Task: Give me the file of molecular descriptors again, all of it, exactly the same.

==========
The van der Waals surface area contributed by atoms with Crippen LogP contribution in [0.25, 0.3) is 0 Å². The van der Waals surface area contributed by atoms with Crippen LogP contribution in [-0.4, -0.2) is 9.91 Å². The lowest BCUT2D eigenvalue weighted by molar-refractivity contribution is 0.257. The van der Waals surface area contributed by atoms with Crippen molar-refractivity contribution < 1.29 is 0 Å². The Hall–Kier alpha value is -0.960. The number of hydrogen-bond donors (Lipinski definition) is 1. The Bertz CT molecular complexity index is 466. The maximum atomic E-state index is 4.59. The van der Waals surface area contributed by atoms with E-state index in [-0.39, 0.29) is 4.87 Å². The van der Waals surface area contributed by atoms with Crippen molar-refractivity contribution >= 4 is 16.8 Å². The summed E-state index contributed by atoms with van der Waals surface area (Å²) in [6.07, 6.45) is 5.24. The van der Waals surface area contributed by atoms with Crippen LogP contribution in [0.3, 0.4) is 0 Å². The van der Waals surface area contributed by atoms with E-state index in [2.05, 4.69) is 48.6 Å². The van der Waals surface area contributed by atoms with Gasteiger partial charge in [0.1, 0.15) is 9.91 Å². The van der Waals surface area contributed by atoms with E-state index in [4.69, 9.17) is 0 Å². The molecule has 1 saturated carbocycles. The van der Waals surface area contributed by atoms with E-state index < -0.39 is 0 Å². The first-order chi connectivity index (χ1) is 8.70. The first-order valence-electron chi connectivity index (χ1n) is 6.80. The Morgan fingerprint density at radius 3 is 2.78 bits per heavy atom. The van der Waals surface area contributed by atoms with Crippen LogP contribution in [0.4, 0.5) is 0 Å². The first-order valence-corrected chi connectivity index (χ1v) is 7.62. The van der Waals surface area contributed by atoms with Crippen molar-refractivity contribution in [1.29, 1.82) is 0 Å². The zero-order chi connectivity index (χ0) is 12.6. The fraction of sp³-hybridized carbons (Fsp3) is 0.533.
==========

The van der Waals surface area contributed by atoms with Crippen LogP contribution in [0.25, 0.3) is 0 Å². The van der Waals surface area contributed by atoms with Crippen LogP contribution in [-0.4, -0.2) is 9.91 Å². The lowest BCUT2D eigenvalue weighted by molar-refractivity contribution is 0.257. The van der Waals surface area contributed by atoms with Crippen molar-refractivity contribution < 1.29 is 0 Å². The Hall–Kier alpha value is -0.960. The number of hydrogen-bond donors (Lipinski definition) is 1. The Bertz CT molecular complexity index is 466. The maximum atomic E-state index is 4.59. The van der Waals surface area contributed by atoms with E-state index in [-0.39, 0.29) is 4.87 Å². The van der Waals surface area contributed by atoms with Crippen molar-refractivity contribution >= 4 is 16.8 Å². The summed E-state index contributed by atoms with van der Waals surface area (Å²) in [6.07, 6.45) is 5.24. The van der Waals surface area contributed by atoms with Crippen LogP contribution in [0.3, 0.4) is 0 Å². The van der Waals surface area contributed by atoms with E-state index in [2.05, 4.69) is 48.6 Å². The van der Waals surface area contributed by atoms with Gasteiger partial charge in [0.1, 0.15) is 9.91 Å². The van der Waals surface area contributed by atoms with E-state index in [4.69, 9.17) is 0 Å². The molecule has 1 saturated carbocycles. The van der Waals surface area contributed by atoms with E-state index < -0.39 is 0 Å². The first-order chi connectivity index (χ1) is 8.70. The first-order valence-electron chi connectivity index (χ1n) is 6.80. The Morgan fingerprint density at radius 3 is 2.78 bits per heavy atom. The van der Waals surface area contributed by atoms with Crippen LogP contribution in [0.4, 0.5) is 0 Å². The first-order valence-corrected chi connectivity index (χ1v) is 7.62. The van der Waals surface area contributed by atoms with Crippen molar-refractivity contribution in [1.29, 1.82) is 0 Å². The zero-order chi connectivity index (χ0) is 12.6. The fraction of sp³-hybridized carbons (Fsp3) is 0.533.